One of the great treasures of the fashion history world is the Museum at the Fashion Institute of Technology. At any time there is at least one exhibition, and often there are more. And quite incredibly for a city where everything is expensive, the museum is free of charge.
The exhibition this summer has been RetroSpective, in which the relationship that fashion has with past fashion is explored. This is a topic of special interest to vintage clothing lovers like me. It seems like we are always discussing the past influences that show up on the runway or in more recent fashion. As this exhibition shows us, fashion has long looked to the past for inspiration.
The top photo is from a 1999 gown by Alexander McQueen for Givenchy, in which you can see references to the fashion of 16th century England.
On the left is a man’s embroidered coat and vest from around 1790. The ensemble on the right, featuring a raffia coat with embroidery, is by designer Walter Van Beirendonck. It is from his 2006 Relics of the Future collection.
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This installation shows how fashion has gotten inspiration from the robe à l’anglaise of the 18th century. On the far left is a silk damask robe à l’anglaise, circa 1765. The look of wide hips is created through the use of panniers – pads or hoops at the sides. The gown next to it is from 1951, by French couturier Pierre Balmain. The fullness of the skirt mimics the effect of panniers, and the bottom of the corseted top reminds one of the stomacher of the robe à l’anglaise.
The black dress is a circa 1923 robe de style, a look associated with couturier Jeanne Lanvin. Again, note how the side fullness of the skirt is reminiscent of the 1765 panniers. Finally there is a 2009 dress from Spanish designer Agatha Ruiz de la Prada. Her dress, constructed from bands of ribbons, has panniers shaped by wires.
The dress in front is a circa 1810 Empire style gown of silk. It is styled after the long gowns of ancient Greece. The red dress is from American designer, Norman Norell, a 1962 homage to the Empress Josephine. The Empire waist also was popular in the early 1910s.
This display shows the lasting influence of the crinoline of the 1860s. On the far left is a circa 1860 dress, the skirt of which would have been supported by crinoline cages like the one hanging beside it. The look became popular again in the 1950s. The early 1950s green satin dress is by Anne Fogarty, who was famous for this silhouette. (I loved seeing this, as I have the same dress, but in a dark red velveteen, in my own collection.) In the case in front of it is a folding plastic crinoline from the 1950s.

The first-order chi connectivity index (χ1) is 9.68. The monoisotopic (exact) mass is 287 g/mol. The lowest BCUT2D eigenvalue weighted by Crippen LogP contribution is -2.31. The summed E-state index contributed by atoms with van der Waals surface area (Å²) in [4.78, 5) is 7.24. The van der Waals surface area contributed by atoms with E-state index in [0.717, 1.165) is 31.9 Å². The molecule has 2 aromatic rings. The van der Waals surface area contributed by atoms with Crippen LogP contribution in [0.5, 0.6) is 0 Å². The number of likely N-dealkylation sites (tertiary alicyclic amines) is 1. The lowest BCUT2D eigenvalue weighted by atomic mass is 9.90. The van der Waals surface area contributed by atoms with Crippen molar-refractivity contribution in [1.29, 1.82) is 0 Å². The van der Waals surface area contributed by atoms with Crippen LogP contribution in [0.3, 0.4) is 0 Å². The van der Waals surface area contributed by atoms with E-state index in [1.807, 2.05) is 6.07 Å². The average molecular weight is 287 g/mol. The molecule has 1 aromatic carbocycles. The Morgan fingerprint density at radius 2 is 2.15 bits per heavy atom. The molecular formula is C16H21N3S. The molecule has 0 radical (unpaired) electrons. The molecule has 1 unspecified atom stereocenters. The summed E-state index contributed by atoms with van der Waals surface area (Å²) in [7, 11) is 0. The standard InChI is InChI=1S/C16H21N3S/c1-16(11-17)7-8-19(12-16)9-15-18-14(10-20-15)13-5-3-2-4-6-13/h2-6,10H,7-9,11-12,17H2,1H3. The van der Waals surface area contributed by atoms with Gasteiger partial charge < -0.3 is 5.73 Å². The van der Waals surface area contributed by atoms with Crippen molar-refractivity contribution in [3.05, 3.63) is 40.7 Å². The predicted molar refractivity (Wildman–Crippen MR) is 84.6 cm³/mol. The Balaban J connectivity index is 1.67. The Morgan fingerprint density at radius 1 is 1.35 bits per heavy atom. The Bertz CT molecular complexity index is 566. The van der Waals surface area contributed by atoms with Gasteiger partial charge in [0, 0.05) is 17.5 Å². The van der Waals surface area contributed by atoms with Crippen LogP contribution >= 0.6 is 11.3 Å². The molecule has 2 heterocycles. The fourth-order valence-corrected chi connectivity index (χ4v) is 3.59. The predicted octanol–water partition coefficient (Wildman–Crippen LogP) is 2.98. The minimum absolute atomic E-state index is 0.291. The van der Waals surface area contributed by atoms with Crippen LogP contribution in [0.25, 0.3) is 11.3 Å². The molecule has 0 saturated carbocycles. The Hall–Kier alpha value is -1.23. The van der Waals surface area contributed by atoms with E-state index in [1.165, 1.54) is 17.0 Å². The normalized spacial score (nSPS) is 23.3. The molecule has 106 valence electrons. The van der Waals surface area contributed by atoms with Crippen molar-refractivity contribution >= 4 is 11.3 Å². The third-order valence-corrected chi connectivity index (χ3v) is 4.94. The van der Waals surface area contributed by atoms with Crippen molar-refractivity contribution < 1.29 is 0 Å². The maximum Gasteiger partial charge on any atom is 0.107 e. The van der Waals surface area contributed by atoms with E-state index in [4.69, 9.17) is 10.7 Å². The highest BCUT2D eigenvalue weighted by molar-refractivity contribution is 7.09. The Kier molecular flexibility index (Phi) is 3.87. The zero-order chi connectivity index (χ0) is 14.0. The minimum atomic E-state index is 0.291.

The crinoline influence can also be seen in a 1996 gown by Japanese designer Yoshiki Hishinuma. Look carefully and you can see the cage beneath the skirt. On the next ensemble, you can’t miss the cage. It’s by Thom Browne, 2013.
Here’s a better look at the Yoshiki Hishinuma dress.
As impracticable as it might seem, the bustle of the late 1880s has been revived numerous times. Starting on the right you see a circa 1939 silk gown by Elsa Schiaparelli, in which the effect of a bustle is created through the use of gathers and a huge bow. The bustle also made a comeback in the 1980s. The black velvet and dotted gown is a 1988 creation of Carolina Herrera. On the left is a denim and silk creation by Anna Sui, 1999.
Elsa Schiaparelli, evening dress, black and bronze shot silk taffeta, circa 1939, France, courtesy of Mrs. Michael Blankfort.
The dropped waist, fringe, and straight silhouette of the 1920s have been widely copied. The red dress is from 1925, and is by Lenief of France. The black dress beside it is from 1961 and is by Marc Bohan for Dior. Next is a black wool from Norman Norell, 1965. You can also see the fringe effect in the pink Carolyne Roehm dress from 1988. Finally, the blue wool jersey dress is from Rifat Ozbek, 1986.
This dress must have been very popular, as I’ve seen quite a few 1960s copies with the same concept of the fringe being made from strips of cloth.
Norman Norell, evening dress, black wool crepe, rhinestones, circa 1965, USA, gift of Lauren Bacall
On the left is a 1960s Harry Gordon paper dress. On the right, a Sarah Caplan for MPH, non-woven Tyvek dress, 1999
In the 1960s designer Paco Rabanne became famous for his dresses made of plastic and metal links, and which were reminiscent of Medieval chain mail. In 2004 Yohji Yamamoto used a similar technique using triangles of chambray connected by metal links.
And to finish, here is a grouping of clothes, inspired by the 1980 and the 1990s. Right to left:
Dries Van Noten plaid cotton, silk, and stretch satin ensemble, 2013
Anna Sui, Rainbow Grunge, 1993
Stephen Sprouse, man’s leggings, printed spandex, 1985
Nicolas Ghesquière for Balenciaga printed canvas, striped knit dress, 2004
Mike Bidlo, painted tweed suit, 1982
In all there were over 100 items on display, including quite a few standout items not shown here – a Pola Stout fabric Adrian suit, dresses by Claire McCardell, a 1950s Dior suit, and Thea Porter from 1973. Over all, it was an afternoon well spent!
All images courtesy and copyright of The Museum at FIT. RetroSpective is on view until November 16, 2013.